The French MP Elisabeth Guigou, who drafted a report 'Europe of defence', called on the European Union to launch a European defence industry. Her report was examined on 27 November in the French Parliament.
“It is illusory to think that we can tackle the industrial challenges individually: the budgetary constraints and the rising international competition call for partnerships, groupings, and a division of tasks," reads the text.
Creating a genuine European industry would mean redefining the industrial and technological basis of defence (ITBD), which is the group of companies that provide sensitive equipment to the army.
The European Commission proposed in a document last July to create to that end networks of excellence which regroup contractors, SMEs and research institutes. During the parliamentary debate, MP Gerard Charasse (Radical Party of the Left) called for the establishment of large European groups and a European Defence Agency.
The report further stresses the need to increase the pooling of military capacities, through purchasing of equipment, common trainings and shared infrastructure or logistics.
This can be done via the European Air Transport Command (EATC), which brings together the transport and air supplies of five states (France, Luxembourg, Germany, Netherlands and Belgium). For France this would mean transferring to the EATC the control of its aerial refueling fleet.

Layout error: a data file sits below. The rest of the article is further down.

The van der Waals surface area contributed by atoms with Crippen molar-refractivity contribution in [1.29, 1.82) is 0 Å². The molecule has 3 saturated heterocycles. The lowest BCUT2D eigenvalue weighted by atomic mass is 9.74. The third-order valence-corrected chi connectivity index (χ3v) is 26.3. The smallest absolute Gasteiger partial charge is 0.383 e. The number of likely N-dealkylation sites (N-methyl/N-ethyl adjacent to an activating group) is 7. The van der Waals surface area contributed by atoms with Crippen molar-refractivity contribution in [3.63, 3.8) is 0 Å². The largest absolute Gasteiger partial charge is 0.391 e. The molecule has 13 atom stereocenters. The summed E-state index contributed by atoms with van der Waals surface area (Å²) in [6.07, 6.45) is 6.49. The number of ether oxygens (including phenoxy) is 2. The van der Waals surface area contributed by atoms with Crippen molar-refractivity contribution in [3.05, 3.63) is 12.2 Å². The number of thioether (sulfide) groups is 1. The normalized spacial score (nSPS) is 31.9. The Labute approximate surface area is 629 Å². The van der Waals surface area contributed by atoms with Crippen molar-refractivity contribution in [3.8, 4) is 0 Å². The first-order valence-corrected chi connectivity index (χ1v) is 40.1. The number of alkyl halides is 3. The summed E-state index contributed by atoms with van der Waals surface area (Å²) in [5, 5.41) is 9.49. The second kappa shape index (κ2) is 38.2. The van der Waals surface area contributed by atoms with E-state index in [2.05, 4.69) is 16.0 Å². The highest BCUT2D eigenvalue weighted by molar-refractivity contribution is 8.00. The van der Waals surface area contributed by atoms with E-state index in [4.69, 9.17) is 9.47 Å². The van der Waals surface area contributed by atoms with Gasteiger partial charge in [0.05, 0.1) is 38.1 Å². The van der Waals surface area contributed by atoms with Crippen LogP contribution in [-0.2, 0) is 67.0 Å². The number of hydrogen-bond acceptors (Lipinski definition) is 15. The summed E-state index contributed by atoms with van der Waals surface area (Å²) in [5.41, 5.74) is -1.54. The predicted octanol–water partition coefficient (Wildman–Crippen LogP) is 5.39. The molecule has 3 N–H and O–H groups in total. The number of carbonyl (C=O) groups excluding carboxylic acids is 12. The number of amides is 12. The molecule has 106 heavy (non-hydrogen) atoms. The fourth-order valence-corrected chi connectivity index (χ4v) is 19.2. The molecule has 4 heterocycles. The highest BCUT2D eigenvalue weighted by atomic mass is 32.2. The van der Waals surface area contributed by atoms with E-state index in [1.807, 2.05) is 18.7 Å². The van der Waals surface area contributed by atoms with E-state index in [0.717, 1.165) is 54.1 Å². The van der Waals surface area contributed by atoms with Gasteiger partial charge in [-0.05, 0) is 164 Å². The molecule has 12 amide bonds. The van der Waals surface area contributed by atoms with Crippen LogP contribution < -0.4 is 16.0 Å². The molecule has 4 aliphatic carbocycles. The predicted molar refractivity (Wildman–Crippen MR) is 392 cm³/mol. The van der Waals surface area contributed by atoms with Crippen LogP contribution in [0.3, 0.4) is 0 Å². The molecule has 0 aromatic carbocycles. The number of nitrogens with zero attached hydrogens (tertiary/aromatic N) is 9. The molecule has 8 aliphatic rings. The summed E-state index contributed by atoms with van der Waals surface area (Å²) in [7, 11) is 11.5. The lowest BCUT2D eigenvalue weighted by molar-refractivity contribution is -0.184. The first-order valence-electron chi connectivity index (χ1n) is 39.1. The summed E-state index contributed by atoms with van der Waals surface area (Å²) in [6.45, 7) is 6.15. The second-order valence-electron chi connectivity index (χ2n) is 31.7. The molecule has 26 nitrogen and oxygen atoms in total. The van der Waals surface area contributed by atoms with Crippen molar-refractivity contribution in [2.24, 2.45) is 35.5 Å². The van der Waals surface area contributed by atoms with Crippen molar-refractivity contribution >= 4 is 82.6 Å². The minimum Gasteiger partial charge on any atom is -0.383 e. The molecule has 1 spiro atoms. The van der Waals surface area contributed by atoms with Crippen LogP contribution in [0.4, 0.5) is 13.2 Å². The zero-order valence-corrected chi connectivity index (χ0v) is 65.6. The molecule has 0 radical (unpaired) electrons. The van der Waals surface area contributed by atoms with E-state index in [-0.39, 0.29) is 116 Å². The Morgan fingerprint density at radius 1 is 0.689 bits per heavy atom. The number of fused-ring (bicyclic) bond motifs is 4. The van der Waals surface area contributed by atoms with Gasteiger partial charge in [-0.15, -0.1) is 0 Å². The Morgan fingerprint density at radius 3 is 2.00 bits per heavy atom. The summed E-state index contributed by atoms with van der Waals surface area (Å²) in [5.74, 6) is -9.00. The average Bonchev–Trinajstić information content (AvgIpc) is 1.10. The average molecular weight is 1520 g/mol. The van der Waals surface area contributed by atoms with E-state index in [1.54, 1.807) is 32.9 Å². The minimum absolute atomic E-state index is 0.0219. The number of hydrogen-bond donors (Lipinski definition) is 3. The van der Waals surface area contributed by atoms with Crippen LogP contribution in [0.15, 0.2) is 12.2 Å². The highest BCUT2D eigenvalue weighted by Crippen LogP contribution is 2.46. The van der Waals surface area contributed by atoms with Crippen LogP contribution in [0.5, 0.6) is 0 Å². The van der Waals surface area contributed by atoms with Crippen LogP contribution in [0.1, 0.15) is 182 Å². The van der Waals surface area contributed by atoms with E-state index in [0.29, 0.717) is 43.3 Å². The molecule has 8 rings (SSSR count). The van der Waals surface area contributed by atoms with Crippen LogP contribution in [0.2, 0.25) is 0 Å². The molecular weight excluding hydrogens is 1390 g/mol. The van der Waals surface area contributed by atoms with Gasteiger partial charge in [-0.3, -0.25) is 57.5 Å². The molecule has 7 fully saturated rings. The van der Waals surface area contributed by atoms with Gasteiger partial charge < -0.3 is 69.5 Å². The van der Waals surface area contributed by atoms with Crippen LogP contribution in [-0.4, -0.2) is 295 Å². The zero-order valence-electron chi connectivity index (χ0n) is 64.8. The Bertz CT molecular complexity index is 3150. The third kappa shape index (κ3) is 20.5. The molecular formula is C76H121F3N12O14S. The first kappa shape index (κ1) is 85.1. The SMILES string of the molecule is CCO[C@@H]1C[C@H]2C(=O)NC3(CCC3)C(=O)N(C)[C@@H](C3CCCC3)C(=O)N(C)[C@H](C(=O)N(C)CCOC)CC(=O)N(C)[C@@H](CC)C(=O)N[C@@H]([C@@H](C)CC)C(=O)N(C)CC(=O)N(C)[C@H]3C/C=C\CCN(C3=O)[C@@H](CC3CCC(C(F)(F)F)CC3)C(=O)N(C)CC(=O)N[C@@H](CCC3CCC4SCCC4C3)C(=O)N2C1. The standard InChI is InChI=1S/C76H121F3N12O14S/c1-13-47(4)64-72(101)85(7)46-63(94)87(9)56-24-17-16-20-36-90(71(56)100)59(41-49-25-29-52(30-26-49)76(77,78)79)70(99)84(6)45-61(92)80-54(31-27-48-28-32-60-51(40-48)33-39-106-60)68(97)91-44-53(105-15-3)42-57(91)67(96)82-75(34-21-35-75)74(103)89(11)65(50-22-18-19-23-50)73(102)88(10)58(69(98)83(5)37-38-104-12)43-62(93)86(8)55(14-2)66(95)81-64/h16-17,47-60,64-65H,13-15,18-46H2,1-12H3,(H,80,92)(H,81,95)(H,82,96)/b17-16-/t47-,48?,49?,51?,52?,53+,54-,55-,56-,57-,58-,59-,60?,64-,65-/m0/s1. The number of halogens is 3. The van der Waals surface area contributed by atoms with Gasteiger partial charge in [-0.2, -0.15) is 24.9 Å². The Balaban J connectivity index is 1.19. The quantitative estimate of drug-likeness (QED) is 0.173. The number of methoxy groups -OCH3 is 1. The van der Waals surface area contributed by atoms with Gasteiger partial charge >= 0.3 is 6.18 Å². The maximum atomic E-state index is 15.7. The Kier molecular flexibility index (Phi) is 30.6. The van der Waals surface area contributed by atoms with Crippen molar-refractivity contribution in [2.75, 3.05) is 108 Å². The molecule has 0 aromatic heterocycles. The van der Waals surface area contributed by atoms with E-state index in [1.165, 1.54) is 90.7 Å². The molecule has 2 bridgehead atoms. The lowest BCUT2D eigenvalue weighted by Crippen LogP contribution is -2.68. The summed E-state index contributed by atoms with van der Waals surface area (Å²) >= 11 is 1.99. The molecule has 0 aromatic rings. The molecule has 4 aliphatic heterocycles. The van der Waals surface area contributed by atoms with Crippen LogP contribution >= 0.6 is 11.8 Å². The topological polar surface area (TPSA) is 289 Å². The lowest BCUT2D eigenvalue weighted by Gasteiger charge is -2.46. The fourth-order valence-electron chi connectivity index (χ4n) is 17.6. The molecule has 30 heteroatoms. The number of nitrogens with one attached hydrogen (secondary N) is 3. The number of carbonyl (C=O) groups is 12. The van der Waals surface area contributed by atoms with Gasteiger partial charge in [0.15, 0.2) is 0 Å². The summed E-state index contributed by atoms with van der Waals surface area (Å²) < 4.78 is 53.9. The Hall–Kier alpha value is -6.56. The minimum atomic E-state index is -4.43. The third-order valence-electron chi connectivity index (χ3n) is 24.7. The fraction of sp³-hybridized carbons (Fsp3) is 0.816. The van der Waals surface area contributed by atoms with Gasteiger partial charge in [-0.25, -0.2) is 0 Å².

The French defence minister, Jean-Yves Le Drian, who was auditioned by the committee, supported the change.
“We need to have the reflex to share the capacities … including the conception of future armament programmes," he said.
But it is also possible to create new exchange and pooling structures. Last November, several European countries, including France and Germany, put in place a “club of drone users” to share their experiences and then develop a European drone.
A common fund?
Beyond the technical and logistical aspects, the report also suggests that countries continue to share expenses for military operations, which contributes to Europe's military security. Currently, the EU’s military operations are financed 90% by the individual member states.
In an annex to the report, MP Pierre Lellouche (UMP, centre-right) even suggests the creation of a European fund supplied by each state in proportion to its GDP. “Every time there is a crisis, it is France that deals with it even though it becomes more and more difficult for us to finance those operations, it would be good to share the burden through a joint fund," the MP explained during the debates.
Finally, a roadmap to strengthen the place of Europe in the world will have to be drafted. It will have to review what has been done until now, deepen the Euro-American partnership and clarify the role of the European Commission. The Commission is competent on some defence areas: industry, security and humanitarian aid.
This roadmap will be meant to help elaborate a new European security strategy. The last report on the European strategy dates back to 2003 and has never been reviewed since 2008.
MP Guy-Michel Chauveau told the committee during the auditions to make this strategy a “document of foreign and security policy”, which would take into account the economic role of the EU and its conflict prevention actions.